Dallas Man Freed After DNA Evidence Cleared Him
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DALLAS (CBSDFW.COM/AP) - A Dallas man who spent 27 years in prison for aggravated sexual assault is free after being cleared by DNA evidence.
Johnny Pinchback became the 22nd person exonerated through DNA testing in Dallas County when a judge ordered his release Thursday on ordered his release Thursday on a personal recognizance bond.
A courtroom packed with family, friends and other exonerees burst into applause when the order ended a brief hearing.
Dallas County District Attorney Craig Watkins did not contest the finding that the 55-year-old Pinchback was wrongly convicted of raping two teenage girls in 1984.
The girls claimed Pinchback raped them in a field as they were walking home from school. Their identification of Pinchback for police and again during the trial was the key evidence in his conviction.
Pinchback’s lawyer, Natalie Roetzel, the chief attorney for the Innocence Project of Texas, said it all started when police pulled her client over in 1984, when he was driving a friend’s car. It was a car officer’s had been looking for.
“That’s how he initially became a suspect,” she explained. “Within a week after that the police had presented them with photo lineups and they again selected him, but of course they had seen him in the vehicle about a week prior.”
After being freed, Pinchback said he does not blame the girls who pointed to him as the man who raped them. “I think they were probably pressured to stick with the story to get a conviction, because it was during election time when I was in court anyway,” he said.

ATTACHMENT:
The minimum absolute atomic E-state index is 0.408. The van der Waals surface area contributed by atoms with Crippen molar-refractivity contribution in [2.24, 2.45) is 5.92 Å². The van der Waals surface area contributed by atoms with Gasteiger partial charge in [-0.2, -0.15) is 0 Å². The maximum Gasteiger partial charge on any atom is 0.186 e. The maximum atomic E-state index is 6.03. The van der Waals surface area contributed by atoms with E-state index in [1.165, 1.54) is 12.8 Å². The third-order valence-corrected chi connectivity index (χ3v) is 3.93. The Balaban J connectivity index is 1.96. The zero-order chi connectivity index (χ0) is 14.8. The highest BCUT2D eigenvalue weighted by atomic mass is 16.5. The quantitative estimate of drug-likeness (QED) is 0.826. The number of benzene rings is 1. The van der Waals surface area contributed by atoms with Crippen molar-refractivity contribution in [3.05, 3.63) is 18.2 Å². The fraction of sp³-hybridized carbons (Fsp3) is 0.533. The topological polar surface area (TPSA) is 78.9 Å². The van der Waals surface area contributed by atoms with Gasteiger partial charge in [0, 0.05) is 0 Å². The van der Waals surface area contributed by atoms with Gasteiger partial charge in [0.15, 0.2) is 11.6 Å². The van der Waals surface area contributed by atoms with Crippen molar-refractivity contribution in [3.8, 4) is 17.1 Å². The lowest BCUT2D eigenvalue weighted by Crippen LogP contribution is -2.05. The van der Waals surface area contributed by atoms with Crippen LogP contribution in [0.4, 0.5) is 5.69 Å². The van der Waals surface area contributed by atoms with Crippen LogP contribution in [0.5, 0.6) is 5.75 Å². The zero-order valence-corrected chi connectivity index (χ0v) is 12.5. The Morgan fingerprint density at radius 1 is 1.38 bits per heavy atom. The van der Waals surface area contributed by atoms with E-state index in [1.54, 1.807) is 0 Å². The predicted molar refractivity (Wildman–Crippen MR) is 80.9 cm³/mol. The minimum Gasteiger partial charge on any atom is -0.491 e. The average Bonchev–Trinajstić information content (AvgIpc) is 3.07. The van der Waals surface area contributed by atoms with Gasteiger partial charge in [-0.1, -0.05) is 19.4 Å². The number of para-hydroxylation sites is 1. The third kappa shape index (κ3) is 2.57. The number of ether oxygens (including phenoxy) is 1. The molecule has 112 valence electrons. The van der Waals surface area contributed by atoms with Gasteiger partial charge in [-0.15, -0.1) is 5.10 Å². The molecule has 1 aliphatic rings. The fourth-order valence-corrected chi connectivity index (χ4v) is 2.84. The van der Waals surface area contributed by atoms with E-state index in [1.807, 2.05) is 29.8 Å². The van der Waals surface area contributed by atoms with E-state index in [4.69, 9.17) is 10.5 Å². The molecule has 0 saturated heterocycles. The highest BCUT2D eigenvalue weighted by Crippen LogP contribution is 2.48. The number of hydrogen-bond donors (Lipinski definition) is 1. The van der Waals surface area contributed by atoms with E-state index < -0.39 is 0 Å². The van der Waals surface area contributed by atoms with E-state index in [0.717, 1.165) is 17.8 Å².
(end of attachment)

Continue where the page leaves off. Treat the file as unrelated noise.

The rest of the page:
The investigation initiated by the Innocence Project led to tests on body hair cuttings from one of the victims that showed the DNA of another man. Roetzel said Pinchback was fortunate because such cuttings don’t always yield DNA evidence and no other material from the rape kit could be located. “We got very lucky that they were able to find seminal fluid on the cuttings, which is rare,” she said.
Roetzel said Pinchback’s belief in his innocence was noticed in prison by another man who felt the same about his own Dallas County aggravated sexual assault conviction. That man, Charles Chatman, was exonerated in 2008 and then began lobbying the Innocence Project on Pinchback’s behalf.
“He was persistent in calling me and saying, ‘Look at Johnny’s case,”‘ Roetzel said. She said Chatman purchased a suit for Pinchback to wear at the hearing.
Pinchback says faith and support from his family kept him motivated to fight for his innocence. “I prayed,” said the newly freed man. “I kept praying and my mother she was like, ‘Don’t never give up son. God… all you got to do is just keep on praying. God will answer your prayer.’ Even though it took 27 years, he did.”
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